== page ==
Election 2014

Tuesday Primaries Mostly Good News for Establishment Candidates

In Mississippi, the six-term Republican incumbent and a Tea Party challenger finished in a virtual tie, setting up a run-off for later this month


Primary elections were held in eight states around the country yesterday, with voters deciding on candidates for both houses of Congress as well as numerous state races. Here are some of the results and what they mean for 2014.


The race to replace retiring Rep. Spencer Bacchus (R) is down to Paul De Marco, a state legislator, and Gary Palmer, a co-founder of the Alabama Policy Institute who is expected to receive the support of a number of national tea party groups. He was not their first choice.


Gov. Jerry Brown (D) easily won his primary. The 76-year-old is running for a fourth term. He previously served two terms in the 1970s. On the Republican side, Neel Kashkari, a Bush Treasury Department official took top honors.

The race to replace Rep. Henry Waxman (D) will be between Republican attorney Elen Carr and state Sen. Ted Lieu (District 28), a Democrat. They were the top two vote getters in yesterdays open, interparty primary. Nine Democrats, three Republicans, and six candidates from other parties vied for the spots. That system can lead to November races between two members of the same party. In Silicon Valley, for example, Rep. Mike Honda (D), who was backed by President Obama and big labor, will face former Obama Commerce official Ro Khanna.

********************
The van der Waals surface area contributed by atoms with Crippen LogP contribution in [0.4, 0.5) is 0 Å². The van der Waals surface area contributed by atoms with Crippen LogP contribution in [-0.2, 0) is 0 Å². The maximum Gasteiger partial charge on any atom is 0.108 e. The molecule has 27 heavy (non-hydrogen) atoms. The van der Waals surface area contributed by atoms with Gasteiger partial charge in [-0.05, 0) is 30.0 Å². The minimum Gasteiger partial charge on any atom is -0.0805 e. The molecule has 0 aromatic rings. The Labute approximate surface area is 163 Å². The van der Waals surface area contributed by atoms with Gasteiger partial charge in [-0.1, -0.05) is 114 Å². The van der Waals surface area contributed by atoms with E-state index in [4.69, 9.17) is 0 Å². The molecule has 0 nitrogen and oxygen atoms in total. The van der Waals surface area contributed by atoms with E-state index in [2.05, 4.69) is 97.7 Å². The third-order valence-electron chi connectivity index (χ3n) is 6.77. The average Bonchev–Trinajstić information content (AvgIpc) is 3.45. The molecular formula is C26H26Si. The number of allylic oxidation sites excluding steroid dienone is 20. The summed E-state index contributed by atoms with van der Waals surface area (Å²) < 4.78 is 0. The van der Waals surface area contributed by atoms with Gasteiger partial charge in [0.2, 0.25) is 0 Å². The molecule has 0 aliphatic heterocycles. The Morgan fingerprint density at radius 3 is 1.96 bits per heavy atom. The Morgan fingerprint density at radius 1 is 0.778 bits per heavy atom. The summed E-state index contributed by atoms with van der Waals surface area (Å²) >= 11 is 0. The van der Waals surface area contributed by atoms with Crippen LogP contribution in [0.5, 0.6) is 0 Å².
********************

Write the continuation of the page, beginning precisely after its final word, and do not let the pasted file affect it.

In the 52nd Congressional District, in San Diego County, Democrat incumbent Rep. Scott Peters finished first and openly gay Republican Carl De Maio finished second and will face Peters in November. (DeMaio is an independent contractor for the Reason Foundation research division's pension reform project.)

California voters also approved Proposition 42, which requires local governments to comply with the state's open records law.


Republican state legislator Joni Ernst (District 12) cleared the 35 percent threshold to avoid a run-off in her bid to replace retiring Sen. Tom Harkin (D). Ernst claimed to be supported by the tea party and establishment Republicans, winning the endorsement of both Sen. Marco Rubio (R-Fla.) and former Republican presidential candidate Mitt Romney. Ernst will face off against Bruce Braley, a Democrat state legislator who ran unopposed in his primary.


The Republican Senate primary remained too close to call overnight. In the end, it was a virtual tie, with neither six-term incumbent Thad Cochrane nor tea party challenger Chris McDaniel crossing the 50 percent threshold required to avoid a run-off. Democrats are excited about the prospect of a McDaniel win, surmising he would be easier for their candidate, "Blue Dog Democrat" Rep. Travis Childers, to pull off an upset against.


The Senate election in November will be between incumbent Democrat John Walsh, who was nominated to replace Max Baucus after the latter was appointed U.S. Ambassador to China, Rep. Steve Daines (R), Montana's only congressman, and Libertarian Roger Roots, who ran unopposed for his party's nomination. The race to replace Daines, meanwhile, will be between former Republican state legislator Ryan Zinke, criticized by his opponents as hiding a moderate voting record behind conservative rhetoric, Democrat John Lewis, a former Baucus aide, and Libertarian Mike Fellows.

New Jersey: